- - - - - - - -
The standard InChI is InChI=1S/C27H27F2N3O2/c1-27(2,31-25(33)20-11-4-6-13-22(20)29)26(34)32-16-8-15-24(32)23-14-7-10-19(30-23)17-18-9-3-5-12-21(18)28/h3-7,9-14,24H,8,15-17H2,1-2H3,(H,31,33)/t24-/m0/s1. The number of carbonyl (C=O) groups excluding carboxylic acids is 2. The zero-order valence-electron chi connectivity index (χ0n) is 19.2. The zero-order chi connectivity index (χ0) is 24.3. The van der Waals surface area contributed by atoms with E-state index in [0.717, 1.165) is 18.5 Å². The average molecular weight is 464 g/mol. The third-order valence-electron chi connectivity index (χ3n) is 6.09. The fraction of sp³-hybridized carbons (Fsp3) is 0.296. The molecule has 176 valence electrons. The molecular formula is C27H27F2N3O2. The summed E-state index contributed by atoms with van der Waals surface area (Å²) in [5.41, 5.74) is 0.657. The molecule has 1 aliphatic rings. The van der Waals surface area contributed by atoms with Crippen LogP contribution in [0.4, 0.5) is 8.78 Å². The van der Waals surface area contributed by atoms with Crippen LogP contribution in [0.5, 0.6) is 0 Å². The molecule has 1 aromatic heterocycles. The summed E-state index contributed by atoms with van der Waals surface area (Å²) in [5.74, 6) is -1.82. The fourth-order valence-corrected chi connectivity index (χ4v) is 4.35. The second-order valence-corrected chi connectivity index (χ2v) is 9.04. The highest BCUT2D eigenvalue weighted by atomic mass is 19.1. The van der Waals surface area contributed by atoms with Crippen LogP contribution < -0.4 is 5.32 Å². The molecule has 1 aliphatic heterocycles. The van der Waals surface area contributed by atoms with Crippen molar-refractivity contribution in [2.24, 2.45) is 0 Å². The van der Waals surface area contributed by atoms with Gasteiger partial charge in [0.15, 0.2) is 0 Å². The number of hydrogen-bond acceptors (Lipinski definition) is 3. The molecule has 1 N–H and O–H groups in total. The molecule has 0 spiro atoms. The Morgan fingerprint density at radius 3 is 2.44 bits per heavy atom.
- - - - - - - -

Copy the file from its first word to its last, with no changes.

The standard InChI is InChI=1S/C27H27F2N3O2/c1-27(2,31-25(33)20-11-4-6-13-22(20)29)26(34)32-16-8-15-24(32)23-14-7-10-19(30-23)17-18-9-3-5-12-21(18)28/h3-7,9-14,24H,8,15-17H2,1-2H3,(H,31,33)/t24-/m0/s1. The number of carbonyl (C=O) groups excluding carboxylic acids is 2. The zero-order valence-electron chi connectivity index (χ0n) is 19.2. The zero-order chi connectivity index (χ0) is 24.3. The van der Waals surface area contributed by atoms with E-state index in [0.717, 1.165) is 18.5 Å². The average molecular weight is 464 g/mol. The third-order valence-electron chi connectivity index (χ3n) is 6.09. The fraction of sp³-hybridized carbons (Fsp3) is 0.296. The molecule has 176 valence electrons. The molecular formula is C27H27F2N3O2. The summed E-state index contributed by atoms with van der Waals surface area (Å²) in [5.41, 5.74) is 0.657. The molecule has 1 aliphatic rings. The van der Waals surface area contributed by atoms with Crippen LogP contribution in [0.4, 0.5) is 8.78 Å². The van der Waals surface area contributed by atoms with Crippen LogP contribution in [0.5, 0.6) is 0 Å². The molecule has 1 aromatic heterocycles. The summed E-state index contributed by atoms with van der Waals surface area (Å²) in [5.74, 6) is -1.82. The fourth-order valence-corrected chi connectivity index (χ4v) is 4.35. The second-order valence-corrected chi connectivity index (χ2v) is 9.04. The highest BCUT2D eigenvalue weighted by atomic mass is 19.1. The van der Waals surface area contributed by atoms with Crippen LogP contribution < -0.4 is 5.32 Å². The molecule has 1 aliphatic heterocycles. The van der Waals surface area contributed by atoms with Crippen molar-refractivity contribution in [2.24, 2.45) is 0 Å². The van der Waals surface area contributed by atoms with Gasteiger partial charge in [0.15, 0.2) is 0 Å². The number of hydrogen-bond acceptors (Lipinski definition) is 3. The molecule has 1 N–H and O–H groups in total. The molecule has 0 spiro atoms. The Morgan fingerprint density at radius 3 is 2.44 bits per heavy atom.